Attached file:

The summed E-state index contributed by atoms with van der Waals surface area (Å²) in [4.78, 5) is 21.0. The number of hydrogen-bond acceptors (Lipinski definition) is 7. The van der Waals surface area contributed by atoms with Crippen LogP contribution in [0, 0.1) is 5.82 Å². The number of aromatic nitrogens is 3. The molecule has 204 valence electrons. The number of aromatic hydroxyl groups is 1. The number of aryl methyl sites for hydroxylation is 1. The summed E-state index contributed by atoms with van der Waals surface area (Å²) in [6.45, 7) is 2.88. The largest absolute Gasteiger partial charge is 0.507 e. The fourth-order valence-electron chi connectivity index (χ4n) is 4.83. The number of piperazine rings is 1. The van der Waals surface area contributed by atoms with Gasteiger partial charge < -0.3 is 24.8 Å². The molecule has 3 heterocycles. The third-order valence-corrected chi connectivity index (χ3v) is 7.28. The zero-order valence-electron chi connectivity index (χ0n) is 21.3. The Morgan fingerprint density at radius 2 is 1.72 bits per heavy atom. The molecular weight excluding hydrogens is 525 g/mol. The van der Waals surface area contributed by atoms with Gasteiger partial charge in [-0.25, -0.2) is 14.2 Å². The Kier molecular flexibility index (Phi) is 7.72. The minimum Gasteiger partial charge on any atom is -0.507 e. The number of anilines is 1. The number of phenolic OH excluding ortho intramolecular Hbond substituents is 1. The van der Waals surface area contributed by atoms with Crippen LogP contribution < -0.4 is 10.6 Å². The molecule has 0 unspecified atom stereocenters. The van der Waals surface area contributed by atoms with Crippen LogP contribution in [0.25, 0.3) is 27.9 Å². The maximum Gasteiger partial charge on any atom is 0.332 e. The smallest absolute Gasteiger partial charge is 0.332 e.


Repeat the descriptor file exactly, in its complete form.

The summed E-state index contributed by atoms with van der Waals surface area (Å²) in [4.78, 5) is 21.0. The number of hydrogen-bond acceptors (Lipinski definition) is 7. The van der Waals surface area contributed by atoms with Crippen LogP contribution in [0, 0.1) is 5.82 Å². The number of aromatic nitrogens is 3. The molecule has 204 valence electrons. The number of aromatic hydroxyl groups is 1. The number of aryl methyl sites for hydroxylation is 1. The summed E-state index contributed by atoms with van der Waals surface area (Å²) in [6.45, 7) is 2.88. The largest absolute Gasteiger partial charge is 0.507 e. The fourth-order valence-electron chi connectivity index (χ4n) is 4.83. The number of piperazine rings is 1. The van der Waals surface area contributed by atoms with Gasteiger partial charge < -0.3 is 24.8 Å². The molecule has 3 heterocycles. The third-order valence-corrected chi connectivity index (χ3v) is 7.28. The zero-order valence-electron chi connectivity index (χ0n) is 21.3. The Morgan fingerprint density at radius 2 is 1.72 bits per heavy atom. The molecular weight excluding hydrogens is 525 g/mol. The van der Waals surface area contributed by atoms with Gasteiger partial charge in [-0.25, -0.2) is 14.2 Å². The Kier molecular flexibility index (Phi) is 7.72. The minimum Gasteiger partial charge on any atom is -0.507 e. The number of anilines is 1. The number of phenolic OH excluding ortho intramolecular Hbond substituents is 1. The van der Waals surface area contributed by atoms with Crippen LogP contribution < -0.4 is 10.6 Å². The molecule has 0 unspecified atom stereocenters. The van der Waals surface area contributed by atoms with Crippen LogP contribution in [0.25, 0.3) is 27.9 Å². The maximum Gasteiger partial charge on any atom is 0.332 e. The smallest absolute Gasteiger partial charge is 0.332 e.